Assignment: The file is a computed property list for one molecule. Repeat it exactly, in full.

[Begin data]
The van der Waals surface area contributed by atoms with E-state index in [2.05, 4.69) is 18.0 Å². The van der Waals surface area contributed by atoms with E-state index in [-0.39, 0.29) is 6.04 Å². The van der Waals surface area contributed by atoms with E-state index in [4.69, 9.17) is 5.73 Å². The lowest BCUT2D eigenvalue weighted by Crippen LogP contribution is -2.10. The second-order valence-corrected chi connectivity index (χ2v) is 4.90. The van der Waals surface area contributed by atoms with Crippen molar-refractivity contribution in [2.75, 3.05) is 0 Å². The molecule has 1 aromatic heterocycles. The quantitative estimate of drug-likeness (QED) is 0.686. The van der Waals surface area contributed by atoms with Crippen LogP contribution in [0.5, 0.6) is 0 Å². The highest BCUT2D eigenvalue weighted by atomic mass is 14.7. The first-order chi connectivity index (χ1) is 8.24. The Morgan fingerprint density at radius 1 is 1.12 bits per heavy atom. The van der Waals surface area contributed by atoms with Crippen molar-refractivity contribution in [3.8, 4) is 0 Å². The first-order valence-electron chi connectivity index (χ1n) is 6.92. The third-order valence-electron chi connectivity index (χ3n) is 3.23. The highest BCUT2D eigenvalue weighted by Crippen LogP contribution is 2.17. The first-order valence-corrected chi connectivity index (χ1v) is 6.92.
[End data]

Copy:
The van der Waals surface area contributed by atoms with E-state index in [2.05, 4.69) is 18.0 Å². The van der Waals surface area contributed by atoms with E-state index in [-0.39, 0.29) is 6.04 Å². The van der Waals surface area contributed by atoms with E-state index in [4.69, 9.17) is 5.73 Å². The lowest BCUT2D eigenvalue weighted by Crippen LogP contribution is -2.10. The second-order valence-corrected chi connectivity index (χ2v) is 4.90. The van der Waals surface area contributed by atoms with Crippen molar-refractivity contribution in [2.75, 3.05) is 0 Å². The molecule has 1 aromatic heterocycles. The quantitative estimate of drug-likeness (QED) is 0.686. The van der Waals surface area contributed by atoms with Crippen LogP contribution in [0.5, 0.6) is 0 Å². The highest BCUT2D eigenvalue weighted by atomic mass is 14.7. The first-order chi connectivity index (χ1) is 8.24. The Morgan fingerprint density at radius 1 is 1.12 bits per heavy atom. The van der Waals surface area contributed by atoms with Crippen molar-refractivity contribution in [3.8, 4) is 0 Å². The first-order valence-electron chi connectivity index (χ1n) is 6.92. The third-order valence-electron chi connectivity index (χ3n) is 3.23. The highest BCUT2D eigenvalue weighted by Crippen LogP contribution is 2.17. The first-order valence-corrected chi connectivity index (χ1v) is 6.92.